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Wayfaring forester's glad to be back

But Ashland Ranger District chief Linda Duffy faces challenges after her long trip Down Under

ASHLAND ' After taking six months' leave of absence without pay to travel, Linda Duffy is back as head of the Ashland Ranger District.

Duffy, 43, who was appointed district ranger in January 1995, returned Dec. 29. She left July 1.

They say there is no place like home, well, that's true, she said. It's really nice to be back.

She and her husband, Tom Dew, a retired Rogue River National Forest employee, took an extended trip to the Cook Islands, New Zealand and Australia. They also traveled extensively in the United States.

Plans to work with aboriginal people in Australia on forestry-related issues during her sabbatical fell through, she said.

— Duffy began working for the agency nearly a quarter of a century ago, serving in the Rogue River and Siuslaw forests in a variety of jobs ranging from drafting to recreation. She said her first substantial break from work was refreshing.

She said she's ready to tackle the challenges facing the district, which covers about 100,000 acres.

Of course, a lot of the challenges are the same ones as when we left, said Duffy.

One is that we're dealing with the fact we're having to change our organization to meet the budget we have now. There were about 20 full-time employees when Duffy arrived in 1995. Because of budget cuts, there are now about 14.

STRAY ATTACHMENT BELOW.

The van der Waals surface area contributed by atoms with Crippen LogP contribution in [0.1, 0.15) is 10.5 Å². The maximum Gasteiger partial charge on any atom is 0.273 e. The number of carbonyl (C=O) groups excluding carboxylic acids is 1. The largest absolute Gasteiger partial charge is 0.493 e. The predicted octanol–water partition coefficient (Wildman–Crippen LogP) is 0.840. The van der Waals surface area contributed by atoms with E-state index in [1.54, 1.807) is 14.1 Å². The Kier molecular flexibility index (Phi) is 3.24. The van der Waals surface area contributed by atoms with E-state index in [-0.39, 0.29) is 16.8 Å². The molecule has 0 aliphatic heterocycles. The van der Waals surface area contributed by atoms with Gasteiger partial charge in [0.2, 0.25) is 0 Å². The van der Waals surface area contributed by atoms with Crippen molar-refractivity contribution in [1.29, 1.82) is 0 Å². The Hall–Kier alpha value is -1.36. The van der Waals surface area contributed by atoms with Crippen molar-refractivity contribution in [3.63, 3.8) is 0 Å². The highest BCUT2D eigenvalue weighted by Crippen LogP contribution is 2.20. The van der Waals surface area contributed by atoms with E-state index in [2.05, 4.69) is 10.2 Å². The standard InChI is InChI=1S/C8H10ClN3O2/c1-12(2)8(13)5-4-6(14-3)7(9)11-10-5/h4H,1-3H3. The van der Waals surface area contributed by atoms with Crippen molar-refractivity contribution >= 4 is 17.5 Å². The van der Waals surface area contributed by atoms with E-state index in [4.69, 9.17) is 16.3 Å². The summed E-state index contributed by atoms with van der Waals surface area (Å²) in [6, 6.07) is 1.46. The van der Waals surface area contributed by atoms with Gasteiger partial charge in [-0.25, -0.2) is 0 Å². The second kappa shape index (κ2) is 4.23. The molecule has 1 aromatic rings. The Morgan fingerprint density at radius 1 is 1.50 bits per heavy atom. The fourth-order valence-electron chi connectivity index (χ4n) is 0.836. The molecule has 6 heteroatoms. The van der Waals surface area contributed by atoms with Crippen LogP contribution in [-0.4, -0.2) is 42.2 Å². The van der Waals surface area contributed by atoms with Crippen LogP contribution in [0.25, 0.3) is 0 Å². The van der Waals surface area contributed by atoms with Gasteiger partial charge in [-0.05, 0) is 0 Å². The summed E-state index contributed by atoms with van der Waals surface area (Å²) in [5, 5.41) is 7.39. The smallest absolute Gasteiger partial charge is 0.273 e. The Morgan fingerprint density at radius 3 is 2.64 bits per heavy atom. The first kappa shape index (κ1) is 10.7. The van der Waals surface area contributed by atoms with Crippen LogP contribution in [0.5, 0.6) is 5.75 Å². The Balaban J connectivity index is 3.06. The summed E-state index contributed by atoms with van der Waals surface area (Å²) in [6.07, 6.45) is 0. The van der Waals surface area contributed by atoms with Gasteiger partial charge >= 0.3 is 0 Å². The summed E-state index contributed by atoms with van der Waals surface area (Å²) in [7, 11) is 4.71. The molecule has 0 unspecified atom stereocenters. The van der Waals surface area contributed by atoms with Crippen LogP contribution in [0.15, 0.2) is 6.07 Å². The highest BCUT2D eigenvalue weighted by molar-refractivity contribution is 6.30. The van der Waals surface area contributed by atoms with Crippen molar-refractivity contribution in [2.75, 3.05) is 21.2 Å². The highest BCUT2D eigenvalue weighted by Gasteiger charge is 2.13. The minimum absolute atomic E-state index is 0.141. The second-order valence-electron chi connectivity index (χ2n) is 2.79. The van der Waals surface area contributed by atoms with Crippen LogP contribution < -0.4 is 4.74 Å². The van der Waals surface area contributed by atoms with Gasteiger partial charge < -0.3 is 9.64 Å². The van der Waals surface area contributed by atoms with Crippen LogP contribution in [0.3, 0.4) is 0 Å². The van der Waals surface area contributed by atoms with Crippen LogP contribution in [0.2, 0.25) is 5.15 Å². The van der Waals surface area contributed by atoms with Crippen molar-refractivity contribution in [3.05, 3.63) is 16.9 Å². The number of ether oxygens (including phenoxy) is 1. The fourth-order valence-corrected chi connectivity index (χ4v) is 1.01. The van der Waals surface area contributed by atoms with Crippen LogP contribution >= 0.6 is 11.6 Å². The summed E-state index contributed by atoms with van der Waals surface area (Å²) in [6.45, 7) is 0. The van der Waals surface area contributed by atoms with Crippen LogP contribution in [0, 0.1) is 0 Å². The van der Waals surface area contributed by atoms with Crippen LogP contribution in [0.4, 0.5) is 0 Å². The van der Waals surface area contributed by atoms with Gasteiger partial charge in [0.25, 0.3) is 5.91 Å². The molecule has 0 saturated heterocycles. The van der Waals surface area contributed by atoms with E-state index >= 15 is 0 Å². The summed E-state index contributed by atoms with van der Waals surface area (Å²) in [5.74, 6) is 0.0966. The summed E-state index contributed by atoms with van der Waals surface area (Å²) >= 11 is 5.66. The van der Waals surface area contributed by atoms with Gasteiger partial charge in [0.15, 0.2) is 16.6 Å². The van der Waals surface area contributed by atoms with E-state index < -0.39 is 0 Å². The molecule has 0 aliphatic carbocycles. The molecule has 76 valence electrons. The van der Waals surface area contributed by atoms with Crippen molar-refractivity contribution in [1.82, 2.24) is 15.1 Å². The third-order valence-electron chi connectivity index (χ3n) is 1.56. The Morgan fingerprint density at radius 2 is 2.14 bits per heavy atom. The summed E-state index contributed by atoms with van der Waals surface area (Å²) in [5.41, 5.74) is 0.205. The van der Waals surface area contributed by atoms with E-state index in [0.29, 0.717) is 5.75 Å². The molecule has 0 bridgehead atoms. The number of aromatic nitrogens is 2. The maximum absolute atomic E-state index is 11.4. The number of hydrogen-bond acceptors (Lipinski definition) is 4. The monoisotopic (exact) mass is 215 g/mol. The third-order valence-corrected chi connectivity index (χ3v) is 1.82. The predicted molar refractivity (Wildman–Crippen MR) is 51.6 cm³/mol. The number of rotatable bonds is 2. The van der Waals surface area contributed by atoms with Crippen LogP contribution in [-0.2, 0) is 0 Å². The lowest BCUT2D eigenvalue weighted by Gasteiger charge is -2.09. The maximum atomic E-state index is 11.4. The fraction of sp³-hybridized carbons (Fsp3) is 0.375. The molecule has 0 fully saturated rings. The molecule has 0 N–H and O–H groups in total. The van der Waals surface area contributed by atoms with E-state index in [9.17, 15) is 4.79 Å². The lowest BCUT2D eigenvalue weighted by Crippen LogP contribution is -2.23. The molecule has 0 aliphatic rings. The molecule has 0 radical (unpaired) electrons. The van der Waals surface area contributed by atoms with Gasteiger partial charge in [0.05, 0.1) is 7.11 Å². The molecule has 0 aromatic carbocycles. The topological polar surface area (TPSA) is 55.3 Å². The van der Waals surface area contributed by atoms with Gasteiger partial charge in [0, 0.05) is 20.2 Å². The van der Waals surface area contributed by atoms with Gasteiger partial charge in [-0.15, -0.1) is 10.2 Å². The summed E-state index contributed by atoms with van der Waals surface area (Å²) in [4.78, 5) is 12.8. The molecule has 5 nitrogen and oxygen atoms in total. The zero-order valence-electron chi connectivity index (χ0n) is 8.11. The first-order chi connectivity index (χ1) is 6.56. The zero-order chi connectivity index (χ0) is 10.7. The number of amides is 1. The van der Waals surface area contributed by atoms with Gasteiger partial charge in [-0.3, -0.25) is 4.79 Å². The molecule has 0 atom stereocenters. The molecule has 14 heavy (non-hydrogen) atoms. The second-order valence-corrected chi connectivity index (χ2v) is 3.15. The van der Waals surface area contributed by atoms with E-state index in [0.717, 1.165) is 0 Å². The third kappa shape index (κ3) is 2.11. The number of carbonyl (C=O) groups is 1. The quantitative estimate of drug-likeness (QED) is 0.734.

Another is the proposal to expand the community-owned ski area on Mount Ashland, which is part of the district.

A final decision on that proposal, which has been publicly debated for more than a decade, is expected later this year.

A third challenge is the implementation of the Ashland watershed protection project to reduce hazardous fuels in that area, she noted.

But the work progressed in my absence ' the people here kept everything going very well, she said. John did a very fine job.

John Schuyler, who was the acting Ashland District ranger while Duffy was gone, has accepted a job as acting deputy forest supervisor for the Winema National Forest.

Born in Salem and raised in Corvallis, Duffy was 15 years old when she began working in the Forest Service as a participant in the now defunct Conservation Youth Program.

She initially learned drafting, then was hired out of high school full time at the Siuslaw forest headquarters in Corvallis.

Her next job took her to the forest's Oregon Dunes to help design a new interpretive office. That job, which lasted five years, resulted in her becoming a communications specialist, working with some 2 million annual visitors to the dunes.

In 1987, she became the spokeswoman for the Rogue River National Forest. She also has worked in managing minerals, lands and efforts to reduce fire hazards in the forest.

Reach reporter Paul Fattig at 776-4496 or e-mail him at